With FAA's Data Comm, Air Traffic Controllers And Pilots Can Now Communicate Electronically : All Tech Considered Texting has long become a common way for people to talk with each other. Now text-based messaging is becoming a way for air traffic controllers to communicate with aircraft pilots.
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Air Traffic Controllers And Pilots Can Now Communicate Electronically

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Air Traffic Controllers And Pilots Can Now Communicate Electronically

Air Traffic Controllers And Pilots Can Now Communicate Electronically

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  • <iframe src="https://www.npr.org/player/embed/496393787/496442179" width="100%" height="290" frameborder="0" scrolling="no" title="NPR embedded audio player">
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KELLY MCEVERS, HOST:

And it's time for...

UNIDENTIFIED WOMAN #1: (Foreign language spoken).

MCEVERS: ...All Tech Considered.

(SOUNDBITE OF MUSIC)

MCEVERS: This week we look at two ways that it is becoming easier to communicate thanks to better technology. We're going to start in the air. Text messages are about to become a way for air traffic controllers to communicate with aircraft pilots. NPR's Brian Naylor explains.

BRIAN NAYLOR, BYLINE: The control tower at a major metropolitan airport can be a pretty chatty place.

(CROSSTALK)

UNIDENTIFIED MAN #1: Monitor tower, now - 134.14.

NAYLOR: We're here at the tower at Dulles International Airport outside Washington. Some of that chatter comes from air traffic controllers literally and phonetically spelling out the routes pilots need to follow to their destinations.

UNIDENTIFIED MAN #2: Jet 134, Foxtrot Lima Mike direct Sierra Tango Lima.

NAYLOR: When a weather issue - say, a line of thunderstorms - pops up, routes have to be changed often while the plane is already on the taxiway. What's more, the pilots have to carefully read back the instructions they get to the tower.

UNIDENTIFIED WOMAN #2: Jet 134 Stewie (ph), direct delayed. Jet 143...

NAYLOR: And if the pilot mishears the instructions, well, they have to go through the process again.

UNIDENTIFIED MAN #2: Direct Sierra Lima November.

NAYLOR: All of this can take several minutes, delaying departures, burning fuel and emitting carbon. But now technology is coming to the rescue. A new system that the Federal Aviation Administration calls Data Comm is enabling traffic controllers and pilots to exchange information electronically in a kind of texting system.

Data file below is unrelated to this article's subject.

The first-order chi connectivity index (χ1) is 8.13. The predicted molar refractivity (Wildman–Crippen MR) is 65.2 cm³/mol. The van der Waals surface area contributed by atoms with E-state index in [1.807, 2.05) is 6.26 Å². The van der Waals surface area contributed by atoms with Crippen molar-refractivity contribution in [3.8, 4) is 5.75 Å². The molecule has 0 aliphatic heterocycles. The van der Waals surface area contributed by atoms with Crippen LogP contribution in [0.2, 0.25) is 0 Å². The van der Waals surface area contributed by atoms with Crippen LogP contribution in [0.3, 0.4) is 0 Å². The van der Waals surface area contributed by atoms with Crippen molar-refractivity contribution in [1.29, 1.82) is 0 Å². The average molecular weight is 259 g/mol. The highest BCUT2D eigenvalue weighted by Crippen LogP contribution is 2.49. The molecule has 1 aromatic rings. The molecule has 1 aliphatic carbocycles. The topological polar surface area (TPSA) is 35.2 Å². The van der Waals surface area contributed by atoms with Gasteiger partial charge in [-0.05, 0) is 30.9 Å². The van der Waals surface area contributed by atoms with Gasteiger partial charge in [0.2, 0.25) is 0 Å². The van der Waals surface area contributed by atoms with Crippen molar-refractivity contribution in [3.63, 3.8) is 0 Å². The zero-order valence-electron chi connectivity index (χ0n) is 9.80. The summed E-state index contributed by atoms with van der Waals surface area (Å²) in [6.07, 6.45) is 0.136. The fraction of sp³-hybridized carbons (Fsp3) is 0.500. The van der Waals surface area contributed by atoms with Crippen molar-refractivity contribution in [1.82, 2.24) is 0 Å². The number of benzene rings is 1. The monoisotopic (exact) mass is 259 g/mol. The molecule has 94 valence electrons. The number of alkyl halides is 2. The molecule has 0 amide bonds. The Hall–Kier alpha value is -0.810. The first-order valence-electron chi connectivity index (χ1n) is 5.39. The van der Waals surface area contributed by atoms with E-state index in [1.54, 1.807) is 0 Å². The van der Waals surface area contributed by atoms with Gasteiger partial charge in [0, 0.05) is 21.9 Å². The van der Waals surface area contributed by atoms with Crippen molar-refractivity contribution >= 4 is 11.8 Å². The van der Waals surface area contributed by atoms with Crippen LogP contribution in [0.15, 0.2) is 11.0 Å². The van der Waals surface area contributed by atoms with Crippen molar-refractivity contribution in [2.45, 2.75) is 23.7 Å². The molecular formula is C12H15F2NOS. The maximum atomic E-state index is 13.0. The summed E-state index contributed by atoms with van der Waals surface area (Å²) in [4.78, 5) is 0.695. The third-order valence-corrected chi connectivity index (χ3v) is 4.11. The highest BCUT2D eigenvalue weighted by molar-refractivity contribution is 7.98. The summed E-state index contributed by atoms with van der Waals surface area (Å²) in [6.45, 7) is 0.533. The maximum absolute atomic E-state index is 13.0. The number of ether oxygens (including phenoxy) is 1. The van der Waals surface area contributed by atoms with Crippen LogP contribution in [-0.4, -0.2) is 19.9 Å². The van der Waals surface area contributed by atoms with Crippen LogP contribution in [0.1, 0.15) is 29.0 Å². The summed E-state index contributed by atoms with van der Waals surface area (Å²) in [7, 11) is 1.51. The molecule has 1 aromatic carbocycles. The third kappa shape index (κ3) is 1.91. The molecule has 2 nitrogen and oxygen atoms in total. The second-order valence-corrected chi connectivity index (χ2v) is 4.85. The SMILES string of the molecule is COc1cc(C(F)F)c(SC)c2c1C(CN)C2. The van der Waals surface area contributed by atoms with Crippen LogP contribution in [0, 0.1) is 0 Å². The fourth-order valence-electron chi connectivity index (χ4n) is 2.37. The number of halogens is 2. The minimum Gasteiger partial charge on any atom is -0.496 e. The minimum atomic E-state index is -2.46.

In the cockpit of a Boeing 767, UPS Pilot Gregg Kastman points to a screen near the center of the console.

GREGG KASTMAN: We are able to process our route clearances, route changes, frequency changes. A lot of the messaging that we normally would have to receive via voice on a radio frequency as we're taxiing to the runway - we're now able to get that in a text-message-like format. It allows us to view the message, reprogram our computers in seconds, which used to take minutes to process.

NAYLOR: Now, to me, the difference between minutes and seconds doesn't seem that dramatic.

KASTMAN: It's tremendously important to me. When a weather event affects a busy airport like here at Dulles, there may be 30, 40 airplanes that are all waiting in line. And a couple minutes multiplied times 40 aircraft can easily get well over an hour in delays.

NAYLOR: Delays that could mean those shoes you ordered don't arrive in time or, if you're a passenger, you miss your connection. Assistant FAA Administrator Jim Eck says passengers should notice a difference.

JIM ECK: The intent is to make the whole system feel more stable and more predictable so there isn't a lot of time spent sitting in an airplane wondering what's going on and when am I going to get off and having the aircrew come back and tell you that air traffic is holding us now because of weather.

NAYLOR: The Data Comm system is already up and working at most of the major airports except Chicago's O'Hare. It should be in service at more than 50 towers by year's end at a cost of some $740 million. Eight U.S. passenger and cargo airlines have or are adding the system. It's part of the FAA's NextGen program which aims to modernize the nation's air traffic control system. Brian Naylor, NPR News, Washington.

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